Efforts to quantify brain metabolism face enormous challenges secondary to the transient nature of the reactions, i.e., exocytosis. Currently, no marker exists for the measurement of cerebral metabolism with SPECT imaging.10 Identification of specific markers may have diagnostic applications leading to a better understanding of disease states and current treatments. Most of the psychopharmacotherapy available today is directed toward reuptake inhibition or blockade at specific receptor sites. It is becoming increasingly clear, however, that metabolism improves as multiple receptor sites are targeted instead of single receptor types. The benefits of some atypical antipsychotics are attributed to stabilizing effects in the CNS, i.e., improved neuroplasticity,[11] possibly by regulating the CHESS factors. Although it may be true with some agents, it may not be with others, as they block end products at the postsynaptic receptor level resulting in altered precursor Amino acid feedback mechanisms. Since amino acids are building blocks for proteins and peptides, the process may result in new receptor recruitment or susceptibility to altered gene expression with time. Therefore, more specific markers targeting neurotransmitter metabolism exclusively need to be explored.

Relevance of Pyridoxine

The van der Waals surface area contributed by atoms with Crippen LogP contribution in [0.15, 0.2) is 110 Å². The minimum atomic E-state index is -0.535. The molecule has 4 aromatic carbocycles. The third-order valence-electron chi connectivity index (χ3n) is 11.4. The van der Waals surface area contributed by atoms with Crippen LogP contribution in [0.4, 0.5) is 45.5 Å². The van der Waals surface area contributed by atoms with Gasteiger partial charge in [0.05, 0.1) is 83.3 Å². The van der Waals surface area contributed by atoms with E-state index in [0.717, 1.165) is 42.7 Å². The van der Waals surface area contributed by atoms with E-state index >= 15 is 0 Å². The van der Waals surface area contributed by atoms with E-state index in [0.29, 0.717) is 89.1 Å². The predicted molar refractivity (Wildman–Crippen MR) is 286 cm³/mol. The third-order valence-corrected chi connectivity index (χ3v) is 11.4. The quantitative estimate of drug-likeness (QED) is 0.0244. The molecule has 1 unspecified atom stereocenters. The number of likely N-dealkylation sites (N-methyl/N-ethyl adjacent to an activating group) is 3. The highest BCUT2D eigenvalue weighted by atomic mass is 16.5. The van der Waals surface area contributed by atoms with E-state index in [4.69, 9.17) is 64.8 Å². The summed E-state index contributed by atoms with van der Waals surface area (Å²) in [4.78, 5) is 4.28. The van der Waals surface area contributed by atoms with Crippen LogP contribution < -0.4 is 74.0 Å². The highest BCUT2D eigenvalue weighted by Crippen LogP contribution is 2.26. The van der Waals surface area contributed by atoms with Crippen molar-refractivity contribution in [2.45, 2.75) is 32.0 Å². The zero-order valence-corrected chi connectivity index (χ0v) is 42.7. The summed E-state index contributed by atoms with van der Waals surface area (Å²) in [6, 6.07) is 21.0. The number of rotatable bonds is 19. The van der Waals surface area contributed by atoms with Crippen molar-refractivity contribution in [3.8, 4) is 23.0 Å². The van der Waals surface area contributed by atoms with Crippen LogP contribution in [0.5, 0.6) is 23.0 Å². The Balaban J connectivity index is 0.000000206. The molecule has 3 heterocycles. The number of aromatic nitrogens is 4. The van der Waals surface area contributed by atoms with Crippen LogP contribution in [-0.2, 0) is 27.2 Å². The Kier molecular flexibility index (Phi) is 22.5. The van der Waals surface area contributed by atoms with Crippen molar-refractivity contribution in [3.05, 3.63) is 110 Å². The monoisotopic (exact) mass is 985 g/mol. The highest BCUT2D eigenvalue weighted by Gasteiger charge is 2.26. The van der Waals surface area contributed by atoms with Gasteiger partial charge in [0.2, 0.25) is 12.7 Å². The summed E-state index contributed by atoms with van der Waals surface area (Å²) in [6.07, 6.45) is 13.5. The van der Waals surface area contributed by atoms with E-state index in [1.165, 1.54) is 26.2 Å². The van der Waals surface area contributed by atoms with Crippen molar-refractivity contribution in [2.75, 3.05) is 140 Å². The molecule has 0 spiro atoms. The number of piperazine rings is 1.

Levels of B6 outside the normal range may explain the various manifestations of psychiatric symptoms discussed earlier. Early interventions to maintain adequate levels of essential cofactors may prevent, delay, or mitigate the onset or severity of psychiatric symptoms. Different mental illnesses vary in course and outcome. The reactions and clinical examples described lead us to believe that the severity of psychiatric symptoms reflect fluctuations on a spectrum rather than a focal deficit. The overlap of symptoms and disease states requires detailed CNS metabolism studies if differentiation is to be made possible. An example is the acute deficiency of GABA, providing a substrate for seizures with multiple potential triggers, such as benzodiazepine withdrawal, alcohol withdrawal, fever in infants, and use of medications that lower the seizure threshold. These could be acute manifestations on the spectrum of transient yet severe deficiency in GABA production with a potential for reversal/prevention by the administration of GABAergic agents. The established treatment of choice for infantile seizures, also termed pyridoxine-dependant seizures and isoniazid (INH)-induced seizures, is vitamin B6. Depletion of B6 is proportional to the dose of INH administered in case of toxicity-induced seizures, and supplemental doses of B6 appear to control seizures via increased production of GABA.[12] On the other hand, it remains unclear if vitamin B6 can effectively control seizures resulting from alcohol, benzodiazepines, or neuroleptic withdrawal. Similarly, if acute deficits of vitamin B6 result in infantile seizures and INH toxicity by compromising the blood brain barrier,13 an argument could be made that milder deficits along the spectrum could manifest themselves in behavioral changes associated with other neuropsychiatric disorders.